Demolition Appeal Tied to Eviction Case

Neighbor dispute mires fate of property at 509 Franklin Ave.

"It's beyond strange."

That's how Kent Board of Zoning Appeals member Steve Balazs described an appeal by a Kent property owner to a city order to demolish his house at 509 Franklin Avenue following a fire, squatting and eventual condemnation of the property.

The zoning board listened Monday as Caven McLoughlin, the owner of the house, and his attorney Diana Prehn argued that the city should reverse a condemnation ruling on the property that put the building on track for demolition.

"Reasonable time is all I ask," McLoughlin said. "It’s always been the intent to bring it to the point where it would be suitable for other residents."

The problems at McLoughlin's property started when the neighboring building, owned by John Spindler and his mother, Dorothy, caught fire in April 2007. The fire spread to McLoughlin's property causing damage to the exterior.

City officials say the house was left damaged, including a hole in the roof that left the interior open to the elements, until January 2011 when McLoughlin pulled construction permits from the city to make repairs.

McLoughlin and Prehn argued at Monday's meeting that the Spindlers, whose property is only nine inches away from his house, refused to let him put ladders on their property so contractors could reach the roof for repairs, and that issue delayed the work. 

Portage County Clerk of Court records show McLoughlin obtained a court order in November 2010 to access the Spindlers' land so he could repair the exterior — about nine months after the city started court proceedings to demolish the house.

Bridget Susel, director of Kent's Community Development Department, said the water has been shut off to the house since 2011, it has no electric service and was condemend by a city building official for multiple other building code violations in 2009.

"Our records show it has been vacant since the fire," she said. "This property is still not in a condition where it can be occupied."

Further complicating the status of the house has been an eviction case McLoughlin filed against the neighboring Spindlers.

A Portage County magistrate issued an eviction notice against the Spindlers April 8 giving them three days to vacate McLoughlin's property.

Prehn and McLoughlin argued that the Spindlers had been squatting in the house for at least the last eight months and using it for storage for their business, Home Place Used Goods, at 501 Franklin Ave.

John Spindler, who attended Monday's meeting, pleaded no contest to aggravated trespassing charges in January for trespassing at the property.

Spindler admitted Monday to accessing the house, but he said he only did so because he was trying to keep it secure and free of rodents.

"Mr. McLoughlin does not keep this (house) up," Spindler said. "I felt entitled to use it because I had been taking care of it for six years. This is not Mr. McLoughlin’s home. This property is a rental, which he has rented to many kids."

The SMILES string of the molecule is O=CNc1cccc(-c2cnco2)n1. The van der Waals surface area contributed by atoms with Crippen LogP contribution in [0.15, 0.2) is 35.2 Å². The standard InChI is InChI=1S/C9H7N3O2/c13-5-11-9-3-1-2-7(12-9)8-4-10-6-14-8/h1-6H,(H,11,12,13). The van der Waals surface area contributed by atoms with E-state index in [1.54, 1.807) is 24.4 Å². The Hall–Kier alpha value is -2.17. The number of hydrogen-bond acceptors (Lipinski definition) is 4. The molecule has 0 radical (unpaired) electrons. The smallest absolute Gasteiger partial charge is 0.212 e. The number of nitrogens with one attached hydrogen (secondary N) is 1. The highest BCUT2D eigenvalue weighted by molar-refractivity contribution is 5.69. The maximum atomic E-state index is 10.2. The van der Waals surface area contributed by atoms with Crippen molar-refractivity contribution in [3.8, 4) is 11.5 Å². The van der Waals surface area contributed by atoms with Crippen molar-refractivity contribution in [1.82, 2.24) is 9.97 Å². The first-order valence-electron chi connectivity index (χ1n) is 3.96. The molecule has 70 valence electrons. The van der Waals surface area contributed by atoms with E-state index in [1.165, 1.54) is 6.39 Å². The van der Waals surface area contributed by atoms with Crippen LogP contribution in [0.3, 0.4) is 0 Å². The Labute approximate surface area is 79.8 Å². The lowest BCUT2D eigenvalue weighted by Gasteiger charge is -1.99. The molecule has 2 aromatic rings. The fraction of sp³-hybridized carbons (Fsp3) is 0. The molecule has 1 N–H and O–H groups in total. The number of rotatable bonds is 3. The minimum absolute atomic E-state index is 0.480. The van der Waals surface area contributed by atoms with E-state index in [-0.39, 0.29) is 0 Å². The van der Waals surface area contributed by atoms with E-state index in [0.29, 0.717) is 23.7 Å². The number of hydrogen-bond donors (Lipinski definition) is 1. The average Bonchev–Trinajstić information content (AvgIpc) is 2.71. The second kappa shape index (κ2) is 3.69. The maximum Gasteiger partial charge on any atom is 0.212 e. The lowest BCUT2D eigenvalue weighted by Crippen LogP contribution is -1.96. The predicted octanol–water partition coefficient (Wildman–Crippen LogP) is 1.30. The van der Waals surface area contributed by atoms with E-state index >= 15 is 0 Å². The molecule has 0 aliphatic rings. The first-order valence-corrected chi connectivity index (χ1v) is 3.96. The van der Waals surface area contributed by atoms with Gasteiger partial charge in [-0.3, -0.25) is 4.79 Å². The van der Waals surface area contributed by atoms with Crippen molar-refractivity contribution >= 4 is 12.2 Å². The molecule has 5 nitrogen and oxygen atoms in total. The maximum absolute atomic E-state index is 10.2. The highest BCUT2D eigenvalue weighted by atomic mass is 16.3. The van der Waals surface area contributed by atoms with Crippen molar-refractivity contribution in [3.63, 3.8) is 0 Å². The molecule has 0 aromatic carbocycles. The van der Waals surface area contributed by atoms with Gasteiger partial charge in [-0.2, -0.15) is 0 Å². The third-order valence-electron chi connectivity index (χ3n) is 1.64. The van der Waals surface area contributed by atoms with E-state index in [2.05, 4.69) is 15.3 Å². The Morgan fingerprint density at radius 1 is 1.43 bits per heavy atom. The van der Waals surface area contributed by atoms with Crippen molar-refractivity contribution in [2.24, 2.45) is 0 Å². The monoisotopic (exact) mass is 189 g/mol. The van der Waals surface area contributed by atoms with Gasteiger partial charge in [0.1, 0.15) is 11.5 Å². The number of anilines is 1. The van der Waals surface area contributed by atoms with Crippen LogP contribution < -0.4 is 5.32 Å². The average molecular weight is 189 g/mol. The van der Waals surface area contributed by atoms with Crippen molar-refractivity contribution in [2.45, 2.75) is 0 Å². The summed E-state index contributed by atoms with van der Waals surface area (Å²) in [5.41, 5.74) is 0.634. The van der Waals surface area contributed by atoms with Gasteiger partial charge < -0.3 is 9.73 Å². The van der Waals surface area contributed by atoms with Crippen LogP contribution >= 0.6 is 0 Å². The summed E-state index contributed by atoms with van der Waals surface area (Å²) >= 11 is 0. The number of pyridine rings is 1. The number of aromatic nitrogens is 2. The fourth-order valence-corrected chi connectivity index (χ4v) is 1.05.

Prehn said Spindler trespassed because he wants the property outright.

"When the trespasser was actually caught, he was changing the locks on the (house)," Prehn said.

Zoning board chairperson Elizabeth Howard said Monday she was unsatisfied with the conflicting timeline of events presented by the city and McLoughlin and asked them both to present clear dates for activities at the house including tenant occupation, building permit issues and other events.

Specifically, Howard was critical of the lengthy time period between the fire and the effort to repair the house.

"I can see that relations with your neighbor are not good," Howard told McLoughlin. "Even so, the amount of time passing between one event and the next event is confusing to me."

The zoning board voted Monday to table their vote on the demolition appeal until May when McLoughlin and city officials can present a clearer timeline of events at the property.

"It’s a very volatile situation," zoning board member Diane Werner said. "I could see this taking a while."

Several neighbors attended Monday's meeting and encouraged the demolition.

"It’s been a vexation and an annoyance," neighbor Jay Plymaile said.

"This house has always been a dump," Dan Cieplinski said.

Sarah Skibiski April 17, 2013 at 01:37 PM
Does anyone ever shop at that place? I've live within walking distance from that corner store but never went in because it looks like there isn't enough room to even walk through. I've always wondered how that place stays in business.
returntoreason April 17, 2013 at 05:18 PM
Strange in deed. It seems the owner has had more than enough time to resolve the issues. Sounds more like an issue to have a tax write-off rather than a true desire to repair the home.
Roger April 17, 2013 at 05:43 PM
What? Huh? Boy, is this confusing and "strange"...so who owns what?
Jessica Johnson Salamon April 18, 2013 at 05:56 PM
"Rents to too many kids" That seems like a logical reason for not allowing the owner of the property next to yours proper access to repairs his own after a fire at your place damaged his. I would also like to see what the fire Marshall had to say about the shop next store as it seems crammed and I have never seen a customer. They obviously need more storage if they are now taken to squatting.
Andrew Polcyn April 18, 2013 at 10:50 PM
I've always assumed that the owners of the corner store owned that building in question. I stopped in their store once and the aisles are very cramped. I'm a wider individual, but it seems a leaner individual would have some issues maneuvering through.


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